So what is literary fiction? What sets it apart? Put simply, literary fiction relies primarily on two things: language, and character. You’ll notice that plot isn’t mentioned. Literary fiction isn’t plot heavy. Of course, things happen, but they don’t drive the story forward. Rather, it’s the depth—often the unhappiness—of the main character that keeps things afloat. You don’t have to like that person, you don’t even have to sympathize with them, but as a reader, you do have to have a firm sense of what’s important to them, what’s at stake. When you read a novel that identifies itself as literary fiction, you’re going to really be brought into someone’s life, up close and personal.

All well-written fiction offers the reader a form of escape. I like to think that literary fiction goes further by taking the reader on a journey. You experience the world the way the characters do. If you find yourself truly immersed, you’re reading the work of an accomplished author.

The other facet of literary fiction—language, is equally important. I speak from experience when I say I really focus on word choice. Does a young man just walk? Or does he amble, stride, pace, or suddenly sprint? It’s critical to say exactly what you mean, so the reader sees what’s going on behind the page.

Language can be spare, or flowery. Sentences can be short, or long and winding, like a musical passage. When done right, language engages you every bit as much as a character does. It penetrates the mind so much that your own turns of phrase might be altered just a little. I think the highest compliment I can be paid as a writer is that my writing is “elegant,” or “poetic.” “Haunting” is another word that thrills me, because it means my words have more than a momentary presence.

Literary fiction excises the brain. It keeps us sharp, engaged, and aware. What better way to pass the time, than by improving your understanding of the human condition? And literary fiction is beautiful, too, when crafted with skill and care. So, readers, jump in! You honor us by spending time with us. And we’re always very glad for your company.

Anne Leigh Parrish is the author of By The Wayside, a collection of short stories on tour now through TLC Book Tours. She is also the author of All the Roads That Lead From Home, stories (Press 53, 2011); Our Love Could Light The World, stories (She Writes Press, 2014); and What Is Found, What Is Lost, a novel (She Writes Press, 2014). Her new novel, Women Within, is forthcoming from Black Rose Writing in September 2017. Find Anne on Facebook, Twitter, and her website.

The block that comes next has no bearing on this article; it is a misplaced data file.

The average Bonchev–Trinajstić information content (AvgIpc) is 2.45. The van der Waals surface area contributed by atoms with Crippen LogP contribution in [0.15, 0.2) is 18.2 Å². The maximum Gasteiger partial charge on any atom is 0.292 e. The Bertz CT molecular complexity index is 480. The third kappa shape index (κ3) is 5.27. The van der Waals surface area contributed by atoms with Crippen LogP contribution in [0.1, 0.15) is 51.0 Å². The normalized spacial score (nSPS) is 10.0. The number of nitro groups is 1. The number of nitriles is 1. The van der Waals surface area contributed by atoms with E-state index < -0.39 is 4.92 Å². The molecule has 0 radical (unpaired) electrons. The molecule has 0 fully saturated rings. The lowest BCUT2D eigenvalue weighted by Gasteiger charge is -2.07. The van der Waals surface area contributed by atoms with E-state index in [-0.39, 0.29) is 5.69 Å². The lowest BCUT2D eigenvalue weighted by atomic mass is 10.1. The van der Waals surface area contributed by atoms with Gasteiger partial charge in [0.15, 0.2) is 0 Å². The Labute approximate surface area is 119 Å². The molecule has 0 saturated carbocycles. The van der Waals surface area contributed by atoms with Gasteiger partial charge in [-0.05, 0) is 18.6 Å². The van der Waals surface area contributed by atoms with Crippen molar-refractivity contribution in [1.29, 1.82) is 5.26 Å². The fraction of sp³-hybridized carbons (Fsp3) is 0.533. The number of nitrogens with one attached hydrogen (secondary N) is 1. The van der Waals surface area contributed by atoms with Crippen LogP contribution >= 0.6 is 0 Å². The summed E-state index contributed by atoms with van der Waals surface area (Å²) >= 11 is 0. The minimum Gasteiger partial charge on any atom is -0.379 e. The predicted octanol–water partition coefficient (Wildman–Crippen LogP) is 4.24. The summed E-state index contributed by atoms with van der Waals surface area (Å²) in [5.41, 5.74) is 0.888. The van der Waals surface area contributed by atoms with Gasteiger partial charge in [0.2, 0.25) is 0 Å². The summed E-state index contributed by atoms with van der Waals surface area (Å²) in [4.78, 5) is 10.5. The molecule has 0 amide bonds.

Thanks, Anne for taking time out of your very busy writing schedule to encourage readers to read my favorite kind of writing, and to remind readers that genres are just labels we shouldn't be put off by when we're choosing books!

Sunday, April 2, 2017

Life: It Goes On - April 2

Ok, we're not quite to blooming trees yet but it's officially spring so I'm busting out the spring photo. We're certainly getting the spring showers, though. We're well into our second week of grey skies; how do people in the Pacific Northwest survive all of the dreariness?! My kingdom for some sunshine!

On the plus side, I don't so much mind doing 40 Bags in 40 Days in the basement when I'm not missing sunshine by being down there, so there's that, I suppose.

This Week I'm:

Listening To: I'm very much enjoying That Old Cape Magic by Richard Russo while I'm driving; Arthur Morey does a bang up job reading it. When I'm home alone, my Spotify playlist is including a lot of Avett Brothers, Sarah Jarosz, Brandi Carlile, and Josh Ritter and when I'm working out I've been listening to the The History Chicks talk about Catherine the Great.

Watching: College basketball (I cannot believe the UConn women lost!), Bill Maher, The Voice, Game of Thrones.

Reading: Well, I am finally reading again, although I haven't had a ton of time to do it lately. I did finish Epic Measures (and reviewed that) and A Gate At The Stairs (review this week). I'm hoping to finally finish Assassination Vacation in the next couple of days so I can add a new book to my nightstand and then its' on to The Shadow Land by Elizabeth Kostova.

Making: It's been a lazy week in the kitchen - baked potatoes, salad, omelets. And we ate out an astonishing, for us, three times, last week. I did whip up a couple of banana breads yesterday.

Planning: On several trips to drop off donations this week - a third trip in five weeks to Goodwill, two to different homeless shelters. I'm serious about getting things out of my house that we're not using when they are things other people could use.

Thinking About: What I've got left to do during 40 Bags in 40 Days. I've got a long way to go in my basement but this time I'm hell bent to get the job finished before I give up on it. I swear, when I'm not actually sorting, purging, and reorganizing, I'm thinking about doing those things. Thus, the lack of reading time.

Enjoying: Wedding planning. As in, we've been sampling food for the reception dinner. It's a tough job, but someone's got to do it!

Feeling: Like someone who's trying to reduce the "stuff" in her house probably shouldn't been bringing more books into it, even virtual books so I've been working really hard to keep myself from doing that. Until Thursday when I bought five new books. In my defense, in total they only cost $10 and four of them will never come into the house. Which of the audiobooks would you listen to next if you were me?

Looking forward to: Dinner today with my parents and siblings at my parents. Yep, I get out of cooking again!

Question of the week: How sentimental are you when it comes to holding onto things? My hardest things to sort are the things that were my kids', family photos, and things that came from family.

Tuesday, March 28, 2017

Epic Measures: One Doctor, Seven Billion Patients by Jeremy N Smith